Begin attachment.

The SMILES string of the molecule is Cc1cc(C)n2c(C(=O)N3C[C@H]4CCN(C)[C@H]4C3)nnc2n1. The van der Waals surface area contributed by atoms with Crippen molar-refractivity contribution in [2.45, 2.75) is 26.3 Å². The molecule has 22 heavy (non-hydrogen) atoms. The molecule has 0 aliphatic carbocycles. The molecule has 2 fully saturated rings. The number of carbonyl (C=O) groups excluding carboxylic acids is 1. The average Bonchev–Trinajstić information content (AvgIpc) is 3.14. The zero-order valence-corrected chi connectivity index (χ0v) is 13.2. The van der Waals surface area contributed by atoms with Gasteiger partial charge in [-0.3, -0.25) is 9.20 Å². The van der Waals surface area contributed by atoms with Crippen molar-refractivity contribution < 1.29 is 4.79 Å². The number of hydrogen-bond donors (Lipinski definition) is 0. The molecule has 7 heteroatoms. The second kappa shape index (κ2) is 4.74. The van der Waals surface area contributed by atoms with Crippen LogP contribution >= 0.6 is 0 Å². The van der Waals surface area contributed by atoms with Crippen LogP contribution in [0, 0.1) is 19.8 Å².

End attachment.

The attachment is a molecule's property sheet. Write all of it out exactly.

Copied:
The SMILES string of the molecule is Cc1cc(C)n2c(C(=O)N3C[C@H]4CCN(C)[C@H]4C3)nnc2n1. The van der Waals surface area contributed by atoms with Crippen molar-refractivity contribution in [2.45, 2.75) is 26.3 Å². The molecule has 22 heavy (non-hydrogen) atoms. The molecule has 0 aliphatic carbocycles. The molecule has 2 fully saturated rings. The number of carbonyl (C=O) groups excluding carboxylic acids is 1. The average Bonchev–Trinajstić information content (AvgIpc) is 3.14. The zero-order valence-corrected chi connectivity index (χ0v) is 13.2. The van der Waals surface area contributed by atoms with Gasteiger partial charge in [-0.3, -0.25) is 9.20 Å². The van der Waals surface area contributed by atoms with Crippen molar-refractivity contribution < 1.29 is 4.79 Å². The number of hydrogen-bond donors (Lipinski definition) is 0. The molecule has 7 heteroatoms. The second kappa shape index (κ2) is 4.74. The van der Waals surface area contributed by atoms with Crippen LogP contribution >= 0.6 is 0 Å². The van der Waals surface area contributed by atoms with Crippen LogP contribution in [0, 0.1) is 19.8 Å².